Because cats can contract FIV (feline immunodeficiency virus) — which is the feline equivalent of HIV seen in humans — they may be helpful in the continued search for anti-HIV drugs, according to a new study published recently in the journal Cell Structure.
Scientists from the American Technion Society believe the similarity between these two viruses could inspire new anti-HIV drugs because both rely on a protein called integrase that inserts the virus’s DNA into an infected cell’s DNA.
Assistant Professor Akram Alian, PhD, and graduate student Meytal Galilee of the Technion-Israel Institute of Technology may have found a new weak point in the protein that can serve as an effective target for anti-HIV drugs. The researchers created a detailed, 3-D molecular map of FIV integrase that could ultimately help scientists understand how this protein works in HIV. For instance, they now recognize a mutation that occurs in a single amino acid that could be crucial in highlighting how the protein assembles itself from simpler building blocks. According to the findings, this amino acid change can convert the integrase from the more complex to the simpler form in FIV.
“Highlighting the hinge is an important observation that should be considered in the future design of integrase drugs,” explained Dr. Alian.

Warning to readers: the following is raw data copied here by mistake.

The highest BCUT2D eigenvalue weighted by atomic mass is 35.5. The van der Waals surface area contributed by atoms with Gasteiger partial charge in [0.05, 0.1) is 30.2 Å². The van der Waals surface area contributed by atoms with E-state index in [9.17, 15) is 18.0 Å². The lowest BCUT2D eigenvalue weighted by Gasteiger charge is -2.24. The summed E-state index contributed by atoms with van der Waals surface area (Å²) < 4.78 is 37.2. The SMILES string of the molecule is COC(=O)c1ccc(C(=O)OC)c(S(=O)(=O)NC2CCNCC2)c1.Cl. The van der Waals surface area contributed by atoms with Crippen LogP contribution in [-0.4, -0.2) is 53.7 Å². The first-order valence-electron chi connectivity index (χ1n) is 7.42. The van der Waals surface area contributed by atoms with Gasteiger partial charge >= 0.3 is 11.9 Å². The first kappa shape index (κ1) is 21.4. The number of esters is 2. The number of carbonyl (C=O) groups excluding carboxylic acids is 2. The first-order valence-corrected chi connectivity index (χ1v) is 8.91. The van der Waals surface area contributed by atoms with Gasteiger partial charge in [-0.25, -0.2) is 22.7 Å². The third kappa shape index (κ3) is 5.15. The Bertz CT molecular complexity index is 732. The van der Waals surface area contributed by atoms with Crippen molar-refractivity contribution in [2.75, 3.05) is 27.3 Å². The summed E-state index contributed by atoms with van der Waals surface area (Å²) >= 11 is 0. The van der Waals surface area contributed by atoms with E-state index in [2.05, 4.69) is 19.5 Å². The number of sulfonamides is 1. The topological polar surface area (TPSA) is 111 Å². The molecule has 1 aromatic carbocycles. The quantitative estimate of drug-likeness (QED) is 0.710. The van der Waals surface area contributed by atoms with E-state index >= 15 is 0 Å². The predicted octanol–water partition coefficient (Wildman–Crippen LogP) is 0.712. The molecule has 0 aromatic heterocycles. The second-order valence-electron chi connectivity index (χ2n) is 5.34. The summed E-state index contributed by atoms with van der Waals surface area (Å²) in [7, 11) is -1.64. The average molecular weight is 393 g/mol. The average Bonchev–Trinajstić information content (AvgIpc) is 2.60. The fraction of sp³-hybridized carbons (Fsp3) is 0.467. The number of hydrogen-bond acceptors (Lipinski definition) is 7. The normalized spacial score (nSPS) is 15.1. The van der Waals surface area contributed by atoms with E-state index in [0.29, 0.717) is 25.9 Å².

Intriguing new breed: the Lykoi
Vaguely resembling a werewolf, the Lykoi cat is a designer breed that is bred specifically to express a unique, natural mutation that makes it have thinner hair (or no fur at all) around the nose, eyes, underbelly area and paws. At first glance, the Lykoi can look like a cat with moderate mange. However, this is reportedly the first time the trait has ever been purposely bred into a population for a specific designer effect.
Veterinarian and breeder Johnny Gobble — along with his wife Brittney Gobble, a Sphinx cat breeder and animal photography lover — appear to be the first breeders to purposely select for this exotic trait in felines. According to Dr. Gobble, these wolfman-like traits have bee reported in cats for years, “but no one has tried to breed them because there were concerns about their health.”
“Upon starting the program, my husband decided that testing would need to be done to ensure that we are not dealing with disease or disorders causing the hair coat appearance. Infectious disease tests were performed first in his clinic. DNA testing was then done by UC Davis to confirm that these cats do not carry the Sphynx/Devon gene,” according to Brittney Gobble on the Lykoi Cats Website (www.lykoicat.com). “We also performed DNA panels for genetic disease, color and blood type. At the University of Tennessee (UT), dermatologists also examined them for any skin abnormalities.”
According to the breeders, dermatologists and experts at UT could not find a genetic cause for the mangy look of these cats, despite the fact that they all were clearly displaying the same trait —some hair follicles around the eyes, nose and underbelly lacked all the necessary components required to create hair. Strangely, this is not consistent throughout the animals’ entire coat.